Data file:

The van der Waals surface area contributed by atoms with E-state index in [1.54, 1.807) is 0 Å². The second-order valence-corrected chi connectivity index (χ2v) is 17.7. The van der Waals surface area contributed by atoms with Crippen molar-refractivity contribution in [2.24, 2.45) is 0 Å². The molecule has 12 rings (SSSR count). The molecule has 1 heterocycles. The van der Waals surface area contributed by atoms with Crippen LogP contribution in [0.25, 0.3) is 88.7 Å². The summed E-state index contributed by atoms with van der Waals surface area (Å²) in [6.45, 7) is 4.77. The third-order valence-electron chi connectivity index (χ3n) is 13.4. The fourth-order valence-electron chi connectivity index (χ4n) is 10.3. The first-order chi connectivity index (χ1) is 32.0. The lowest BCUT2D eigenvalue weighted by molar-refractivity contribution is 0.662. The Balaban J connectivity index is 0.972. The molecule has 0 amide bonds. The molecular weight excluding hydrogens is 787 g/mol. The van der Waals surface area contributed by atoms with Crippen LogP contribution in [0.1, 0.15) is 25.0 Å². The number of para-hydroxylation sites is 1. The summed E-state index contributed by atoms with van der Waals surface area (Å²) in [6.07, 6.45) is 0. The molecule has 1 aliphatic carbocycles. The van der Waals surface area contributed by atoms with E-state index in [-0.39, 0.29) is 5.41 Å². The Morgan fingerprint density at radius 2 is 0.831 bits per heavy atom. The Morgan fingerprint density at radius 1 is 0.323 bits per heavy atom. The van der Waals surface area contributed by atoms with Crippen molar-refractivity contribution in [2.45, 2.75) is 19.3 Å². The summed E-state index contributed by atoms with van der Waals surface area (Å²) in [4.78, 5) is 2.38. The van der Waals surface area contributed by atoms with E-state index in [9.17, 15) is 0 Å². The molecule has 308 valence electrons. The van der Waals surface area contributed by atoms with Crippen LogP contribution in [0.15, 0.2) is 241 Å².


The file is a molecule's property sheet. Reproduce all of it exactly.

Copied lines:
The van der Waals surface area contributed by atoms with E-state index in [1.54, 1.807) is 0 Å². The second-order valence-corrected chi connectivity index (χ2v) is 17.7. The van der Waals surface area contributed by atoms with Crippen molar-refractivity contribution in [2.24, 2.45) is 0 Å². The molecule has 12 rings (SSSR count). The molecule has 1 heterocycles. The van der Waals surface area contributed by atoms with Crippen LogP contribution in [0.25, 0.3) is 88.7 Å². The summed E-state index contributed by atoms with van der Waals surface area (Å²) in [6.45, 7) is 4.77. The third-order valence-electron chi connectivity index (χ3n) is 13.4. The fourth-order valence-electron chi connectivity index (χ4n) is 10.3. The first-order chi connectivity index (χ1) is 32.0. The lowest BCUT2D eigenvalue weighted by molar-refractivity contribution is 0.662. The Balaban J connectivity index is 0.972. The molecule has 0 amide bonds. The molecular weight excluding hydrogens is 787 g/mol. The van der Waals surface area contributed by atoms with Crippen LogP contribution in [0.1, 0.15) is 25.0 Å². The number of para-hydroxylation sites is 1. The summed E-state index contributed by atoms with van der Waals surface area (Å²) in [6.07, 6.45) is 0. The molecule has 1 aliphatic carbocycles. The van der Waals surface area contributed by atoms with E-state index in [-0.39, 0.29) is 5.41 Å². The Morgan fingerprint density at radius 2 is 0.831 bits per heavy atom. The Morgan fingerprint density at radius 1 is 0.323 bits per heavy atom. The van der Waals surface area contributed by atoms with Crippen molar-refractivity contribution in [2.45, 2.75) is 19.3 Å². The summed E-state index contributed by atoms with van der Waals surface area (Å²) in [4.78, 5) is 2.38. The van der Waals surface area contributed by atoms with E-state index in [9.17, 15) is 0 Å². The molecule has 308 valence electrons. The van der Waals surface area contributed by atoms with Crippen LogP contribution in [0.15, 0.2) is 241 Å².